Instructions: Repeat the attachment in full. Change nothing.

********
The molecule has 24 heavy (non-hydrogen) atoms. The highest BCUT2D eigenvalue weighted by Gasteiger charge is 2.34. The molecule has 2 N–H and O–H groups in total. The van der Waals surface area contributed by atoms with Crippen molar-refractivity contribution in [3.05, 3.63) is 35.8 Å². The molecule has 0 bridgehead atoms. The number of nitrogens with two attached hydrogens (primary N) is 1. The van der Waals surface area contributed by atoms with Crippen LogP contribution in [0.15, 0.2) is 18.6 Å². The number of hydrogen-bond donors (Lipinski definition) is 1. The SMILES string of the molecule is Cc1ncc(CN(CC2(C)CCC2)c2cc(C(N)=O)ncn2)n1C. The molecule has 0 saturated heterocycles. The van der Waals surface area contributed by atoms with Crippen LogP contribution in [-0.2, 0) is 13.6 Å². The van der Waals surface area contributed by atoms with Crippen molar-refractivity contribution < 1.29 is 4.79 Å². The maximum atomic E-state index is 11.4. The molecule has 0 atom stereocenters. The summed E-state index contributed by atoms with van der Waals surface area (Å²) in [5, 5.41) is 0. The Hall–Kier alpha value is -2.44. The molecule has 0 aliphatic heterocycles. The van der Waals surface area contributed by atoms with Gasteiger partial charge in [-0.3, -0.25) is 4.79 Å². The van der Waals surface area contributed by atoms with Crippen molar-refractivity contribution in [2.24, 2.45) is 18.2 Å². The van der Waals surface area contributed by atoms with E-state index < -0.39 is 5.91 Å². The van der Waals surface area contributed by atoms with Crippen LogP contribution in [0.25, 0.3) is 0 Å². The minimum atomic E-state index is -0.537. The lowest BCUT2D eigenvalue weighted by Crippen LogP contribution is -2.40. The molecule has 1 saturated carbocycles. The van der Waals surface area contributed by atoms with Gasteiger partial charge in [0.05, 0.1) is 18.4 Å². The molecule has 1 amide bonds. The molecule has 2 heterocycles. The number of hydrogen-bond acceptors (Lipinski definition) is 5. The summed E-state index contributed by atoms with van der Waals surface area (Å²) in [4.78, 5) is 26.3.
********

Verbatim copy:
The molecule has 24 heavy (non-hydrogen) atoms. The highest BCUT2D eigenvalue weighted by Gasteiger charge is 2.34. The molecule has 2 N–H and O–H groups in total. The van der Waals surface area contributed by atoms with Crippen molar-refractivity contribution in [3.05, 3.63) is 35.8 Å². The molecule has 0 bridgehead atoms. The number of nitrogens with two attached hydrogens (primary N) is 1. The van der Waals surface area contributed by atoms with Crippen LogP contribution in [0.15, 0.2) is 18.6 Å². The number of hydrogen-bond donors (Lipinski definition) is 1. The SMILES string of the molecule is Cc1ncc(CN(CC2(C)CCC2)c2cc(C(N)=O)ncn2)n1C. The molecule has 0 saturated heterocycles. The van der Waals surface area contributed by atoms with Crippen LogP contribution in [-0.2, 0) is 13.6 Å². The van der Waals surface area contributed by atoms with Crippen molar-refractivity contribution < 1.29 is 4.79 Å². The maximum atomic E-state index is 11.4. The molecule has 0 atom stereocenters. The summed E-state index contributed by atoms with van der Waals surface area (Å²) in [5, 5.41) is 0. The Hall–Kier alpha value is -2.44. The molecule has 0 aliphatic heterocycles. The van der Waals surface area contributed by atoms with Gasteiger partial charge in [-0.3, -0.25) is 4.79 Å². The van der Waals surface area contributed by atoms with Crippen molar-refractivity contribution in [2.24, 2.45) is 18.2 Å². The van der Waals surface area contributed by atoms with E-state index < -0.39 is 5.91 Å². The van der Waals surface area contributed by atoms with Crippen LogP contribution in [0.25, 0.3) is 0 Å². The minimum atomic E-state index is -0.537. The lowest BCUT2D eigenvalue weighted by Crippen LogP contribution is -2.40. The molecule has 1 saturated carbocycles. The van der Waals surface area contributed by atoms with Gasteiger partial charge in [0.05, 0.1) is 18.4 Å². The molecule has 1 amide bonds. The molecule has 2 heterocycles. The number of hydrogen-bond acceptors (Lipinski definition) is 5. The summed E-state index contributed by atoms with van der Waals surface area (Å²) in [4.78, 5) is 26.3.